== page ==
The World Junior tournament is upon us again. NHL fans get an opportunity to watch their team's draft picks perform on the world stage. What future salary can we expect the players from each country to earn in the NHL? This is estimated using the cap hit from NHL Numbers for players who played in the WJC at any age and were drafted to the NHL at any point under the age of 21. Ergo all the players were taken from the pool of NHL draft picks from 2004 to 2011 who played at least 1 game in the tournament.
Team Canada players have by far the highest expected NHL salary of any country at age 23 with $1.8M. The high volume of players produced by Canada makes for very competitive tryouts with the national team. Roughly 50% of Team Canada draft picks will earn over $1M at age 23 and 14% will earn over $4M. Generally, the majority of Team Canada's roster has already been drafted prior to their first appearance in the Tournament. NHL Teams don't often get to draft players who played on Team Canada and instead hope their draft picks make the tournament after having already been drafted. Players who have a productive tournament can dramatically increase their market value.
You may notice the E[V] for Finland is very low. That country has come on strong in recent tournaments, but that bumper crop which started to appear in the 2012 draft has not yet turned 23 years old so are not included in the sample. From 2004 to 2011, there were 5 non-goalie Fins drafted in the first round; from 2012-2016, there were 11. The recent wave of elite Fins does not factor into any of the graphs below or above.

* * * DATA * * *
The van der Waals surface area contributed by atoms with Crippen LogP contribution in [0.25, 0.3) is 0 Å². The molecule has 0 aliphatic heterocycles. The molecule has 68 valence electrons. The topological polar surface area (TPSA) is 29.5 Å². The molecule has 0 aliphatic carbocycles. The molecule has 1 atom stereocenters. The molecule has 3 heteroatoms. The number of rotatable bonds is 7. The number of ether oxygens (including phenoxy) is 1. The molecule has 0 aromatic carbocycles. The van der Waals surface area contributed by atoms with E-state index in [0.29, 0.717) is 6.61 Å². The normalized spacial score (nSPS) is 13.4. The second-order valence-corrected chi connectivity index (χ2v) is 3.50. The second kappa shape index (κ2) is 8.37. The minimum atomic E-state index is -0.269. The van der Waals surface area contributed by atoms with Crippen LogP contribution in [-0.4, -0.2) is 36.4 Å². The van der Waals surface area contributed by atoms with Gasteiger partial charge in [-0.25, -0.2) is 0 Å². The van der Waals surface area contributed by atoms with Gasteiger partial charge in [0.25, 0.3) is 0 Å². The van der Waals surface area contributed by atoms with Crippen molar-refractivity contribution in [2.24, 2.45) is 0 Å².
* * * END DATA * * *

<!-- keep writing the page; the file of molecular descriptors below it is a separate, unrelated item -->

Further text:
Furthermore, 33% of these draft picks who played for Team Finland would not go on to play any games of North American pro (NHL AHL ECHL) by age 23. It's unclear if the reason is that they didn't want to leave Europe, or weren't good enough to get a contract. Probably a little bit of both. During this time period, Finland was much better known for producing elite goaltending talent, which started to change with the arrival of Teravainen, Ganlund, Barkov, and Ristolainen.
The graph above is expected salary at the age of 23. The next graph takes the total sum of all NHL earnings for players from 2004-2017 before the age of 28. The graph above is an average at a specific age, the graph below is the sum of all ages (up to and including 27). As you can see, Sweden and USA will produce similar salaried players on average, but the Americans produce a greater volume of draft picks.
Coming To America
At what rate do draft picks from the WJC go on to play North American pro? For Team USA and Team Canada the answer is 100%.
Russia has a similar NA pro conversion rate as Finland but a much higher Expected future NHL salary. This is partially because the Russians produced more high-end talent than Finland over the sample (such as Ovechkin, Malkin, Kuznetsov, Tarasenko, etc). We have seen some of the elite Russian talent fall in the draft because of the "Russian factor" whereby NHL teams are afraid to draft Russians too high on fears they won't leave the KHL. In reality, they are converting players to North American pro at a similar rate to other European countries.
Swedish players will stay in Europe at a similar rate to Russians for ages 18, 19, and 20. By age 21 that starts to change, with 71% of draft picks from Team Sweden on an NHL entry level contract, versus 46% for Russians. Czechs are by far the most likely to come over to North America to play junior hockey. 73% of Team Czech draft picks will play more than 9 games of CHL at age 18.
These graphs do a good job of illustrating the expected future value of NHL draft picks from different World Junior programs. Canada is easily the best. There has been more discussion recently about the Americans closing the gap, but that is not being shown in the data sample that was used here. If the gap has indeed started to close just in the past few seasons, we won't see that in this data. Those prospects need a chance to play more NHL games and accumulate pro salary data before this type of analysis is possible.